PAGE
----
Many Catholics have shared that their hardships have been compounded by their inability to regularly attend Mass or find support through their parish or school community.

“It really is a sense of deprivation,” Seattle-area Catholic Sarah Bartel told “The Washington Post” back in March.

This is not surprising: Research suggests a strong correlation between religious practice and happiness. The Pew Research Center found that in the United States, regular engagement with a community or congregation also corresponds with better overall health.

A pressing challenge is for priests and lay ministers to find ways to accompany people through this experience given the need for social distancing.

The magnitude of this moment has not been lost on one spiritual director, Father Casey Beaumier, SJ, director of the Institute for Advanced Jesuit Studies at Boston College. Father Beaumier, who also serves as vice president and university secretary, said that the students he’s been in touch with since the lockdown have been thrust into a spiritual crossroads.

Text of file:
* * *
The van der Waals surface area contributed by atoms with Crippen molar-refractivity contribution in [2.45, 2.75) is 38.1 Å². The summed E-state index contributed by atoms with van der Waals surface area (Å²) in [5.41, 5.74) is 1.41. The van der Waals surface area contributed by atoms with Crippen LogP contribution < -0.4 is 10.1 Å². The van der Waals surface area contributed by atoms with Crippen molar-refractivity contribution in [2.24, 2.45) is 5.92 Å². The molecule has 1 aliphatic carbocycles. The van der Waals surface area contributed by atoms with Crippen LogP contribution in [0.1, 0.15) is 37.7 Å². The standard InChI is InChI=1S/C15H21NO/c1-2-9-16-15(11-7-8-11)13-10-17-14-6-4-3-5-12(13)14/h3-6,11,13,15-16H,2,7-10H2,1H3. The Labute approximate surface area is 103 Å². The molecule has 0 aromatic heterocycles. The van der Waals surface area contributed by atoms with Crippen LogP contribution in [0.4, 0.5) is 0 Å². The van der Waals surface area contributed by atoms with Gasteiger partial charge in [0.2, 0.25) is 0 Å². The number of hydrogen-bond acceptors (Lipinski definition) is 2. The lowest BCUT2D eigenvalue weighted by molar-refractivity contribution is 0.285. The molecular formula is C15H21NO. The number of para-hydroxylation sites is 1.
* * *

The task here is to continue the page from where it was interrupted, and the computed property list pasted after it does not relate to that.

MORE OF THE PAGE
“This is the first big disruptive event for this generation,” Father Beaumier commented. “Part of the cost of this time of lockdown has been that people have had to be alone with themselves. They are asking, ‘What do I do when I’m not going, going, going?’ ”

Father Beaumier said this is a profound moment for people of all ages who are learning how to be “alone with themselves and be OK with that.” He expects that for some, this will be a period of self-discovery and a deeper knowledge of God. For others, it will be a time marked by desolation and anguish.